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Customer churn is the biggest barrier to SaaS growth, and customer retention is at the heart of all SaaS growth strategies. Developing a SaaS growth strategy is both a challenge and an opportunity.
The challenge comes from a highly competitive landscape with low entry barriers. The big 5 (Microsoft, Oracle, Adobe, SAP, and Salesforce) control over 40% of the market share. The opportunity and excitement come from a $157 billion market with a five-year CAGR of over 18%.
While traditional marketing focuses on top of the funnel activities, growth marketing covers the entire marketing funnel.
A growth plan is data-centric and equally focused on acquisition and retention. A leaky sales funnel (high churn rate of customers) will raise your customer acquisition cost while tempering growth and profitability.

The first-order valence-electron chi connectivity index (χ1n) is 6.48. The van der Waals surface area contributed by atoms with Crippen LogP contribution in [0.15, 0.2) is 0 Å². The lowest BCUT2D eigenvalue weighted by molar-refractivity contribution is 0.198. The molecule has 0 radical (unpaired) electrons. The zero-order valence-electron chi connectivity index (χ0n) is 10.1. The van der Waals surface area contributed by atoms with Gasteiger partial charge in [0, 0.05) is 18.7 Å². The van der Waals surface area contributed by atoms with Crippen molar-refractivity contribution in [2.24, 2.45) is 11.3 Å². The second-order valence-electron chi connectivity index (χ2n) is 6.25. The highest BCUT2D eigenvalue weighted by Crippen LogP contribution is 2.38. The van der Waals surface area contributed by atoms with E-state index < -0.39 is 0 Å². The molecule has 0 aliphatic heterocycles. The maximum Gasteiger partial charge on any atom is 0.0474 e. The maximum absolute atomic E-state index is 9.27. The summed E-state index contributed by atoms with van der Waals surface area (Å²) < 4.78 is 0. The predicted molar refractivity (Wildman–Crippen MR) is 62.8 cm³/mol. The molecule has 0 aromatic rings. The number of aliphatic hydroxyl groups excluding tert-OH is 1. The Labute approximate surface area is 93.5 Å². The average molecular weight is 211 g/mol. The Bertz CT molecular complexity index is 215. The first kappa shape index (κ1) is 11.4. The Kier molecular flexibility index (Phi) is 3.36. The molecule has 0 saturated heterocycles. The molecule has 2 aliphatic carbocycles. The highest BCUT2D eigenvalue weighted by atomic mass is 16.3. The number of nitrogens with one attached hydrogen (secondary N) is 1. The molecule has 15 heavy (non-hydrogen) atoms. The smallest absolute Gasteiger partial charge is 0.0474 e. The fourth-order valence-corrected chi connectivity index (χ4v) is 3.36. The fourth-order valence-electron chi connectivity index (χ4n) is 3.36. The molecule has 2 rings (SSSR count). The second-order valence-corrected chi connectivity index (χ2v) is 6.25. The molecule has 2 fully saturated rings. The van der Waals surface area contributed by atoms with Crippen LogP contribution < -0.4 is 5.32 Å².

At its heart, a SaaS growth plan should cover the following four areas in detail:
While these four branches form the heart of your SaaS growth strategy, the focus of this article will be on retention strategies. Let’s look at customer retention in greater detail.
Think of your SaaS revenue as water in a bucket. Every new customer you acquire fills the bucket a little more, while every customer churn drills a small hole in the bucket. Will you manage to fill your bucket? More importantly, will you manage to keep it filled?
The simple fact is that it costs five times more to acquire a new customer versus retaining an existing one. The cost of churn is something the big five understand intuitively. It comes as no surprise that a 6% churn at the top five SaaS companies is less than a third of the 20% churn at the average $10 million SaaS company.